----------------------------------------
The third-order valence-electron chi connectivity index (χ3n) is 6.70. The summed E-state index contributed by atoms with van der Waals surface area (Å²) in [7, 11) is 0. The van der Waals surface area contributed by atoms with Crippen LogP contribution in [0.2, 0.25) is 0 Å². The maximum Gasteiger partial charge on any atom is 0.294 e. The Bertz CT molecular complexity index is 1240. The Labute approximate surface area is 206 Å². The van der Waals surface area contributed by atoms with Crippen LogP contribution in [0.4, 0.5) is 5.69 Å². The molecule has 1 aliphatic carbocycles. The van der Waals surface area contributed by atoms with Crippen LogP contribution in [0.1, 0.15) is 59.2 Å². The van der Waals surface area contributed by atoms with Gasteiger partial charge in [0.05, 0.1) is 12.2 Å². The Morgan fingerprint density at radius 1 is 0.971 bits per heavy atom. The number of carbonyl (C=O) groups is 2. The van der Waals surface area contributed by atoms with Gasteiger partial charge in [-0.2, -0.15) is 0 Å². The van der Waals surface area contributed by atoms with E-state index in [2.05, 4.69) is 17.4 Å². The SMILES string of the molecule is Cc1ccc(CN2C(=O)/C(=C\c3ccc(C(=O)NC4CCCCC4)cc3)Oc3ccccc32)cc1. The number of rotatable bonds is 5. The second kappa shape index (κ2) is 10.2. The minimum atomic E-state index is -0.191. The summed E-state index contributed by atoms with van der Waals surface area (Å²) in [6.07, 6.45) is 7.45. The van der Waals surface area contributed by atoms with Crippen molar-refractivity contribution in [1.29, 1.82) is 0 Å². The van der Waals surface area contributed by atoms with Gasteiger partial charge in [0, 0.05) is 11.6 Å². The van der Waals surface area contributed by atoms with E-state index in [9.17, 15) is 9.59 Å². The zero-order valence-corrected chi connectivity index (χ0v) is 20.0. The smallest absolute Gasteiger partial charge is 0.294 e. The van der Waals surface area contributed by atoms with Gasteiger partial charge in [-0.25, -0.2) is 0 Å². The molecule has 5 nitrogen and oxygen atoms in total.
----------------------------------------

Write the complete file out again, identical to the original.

The third-order valence-electron chi connectivity index (χ3n) is 6.70. The summed E-state index contributed by atoms with van der Waals surface area (Å²) in [7, 11) is 0. The van der Waals surface area contributed by atoms with Crippen LogP contribution in [0.2, 0.25) is 0 Å². The maximum Gasteiger partial charge on any atom is 0.294 e. The Bertz CT molecular complexity index is 1240. The Labute approximate surface area is 206 Å². The van der Waals surface area contributed by atoms with Crippen LogP contribution in [0.4, 0.5) is 5.69 Å². The molecule has 1 aliphatic carbocycles. The van der Waals surface area contributed by atoms with Crippen LogP contribution in [0.1, 0.15) is 59.2 Å². The van der Waals surface area contributed by atoms with Gasteiger partial charge in [0.05, 0.1) is 12.2 Å². The Morgan fingerprint density at radius 1 is 0.971 bits per heavy atom. The number of carbonyl (C=O) groups is 2. The van der Waals surface area contributed by atoms with Gasteiger partial charge in [-0.2, -0.15) is 0 Å². The van der Waals surface area contributed by atoms with E-state index in [2.05, 4.69) is 17.4 Å². The SMILES string of the molecule is Cc1ccc(CN2C(=O)/C(=C\c3ccc(C(=O)NC4CCCCC4)cc3)Oc3ccccc32)cc1. The number of rotatable bonds is 5. The second kappa shape index (κ2) is 10.2. The minimum atomic E-state index is -0.191. The summed E-state index contributed by atoms with van der Waals surface area (Å²) in [6.07, 6.45) is 7.45. The van der Waals surface area contributed by atoms with Crippen molar-refractivity contribution in [1.29, 1.82) is 0 Å². The van der Waals surface area contributed by atoms with Gasteiger partial charge in [0, 0.05) is 11.6 Å². The van der Waals surface area contributed by atoms with E-state index in [9.17, 15) is 9.59 Å². The zero-order valence-corrected chi connectivity index (χ0v) is 20.0. The smallest absolute Gasteiger partial charge is 0.294 e. The van der Waals surface area contributed by atoms with Gasteiger partial charge in [-0.25, -0.2) is 0 Å². The molecule has 5 nitrogen and oxygen atoms in total.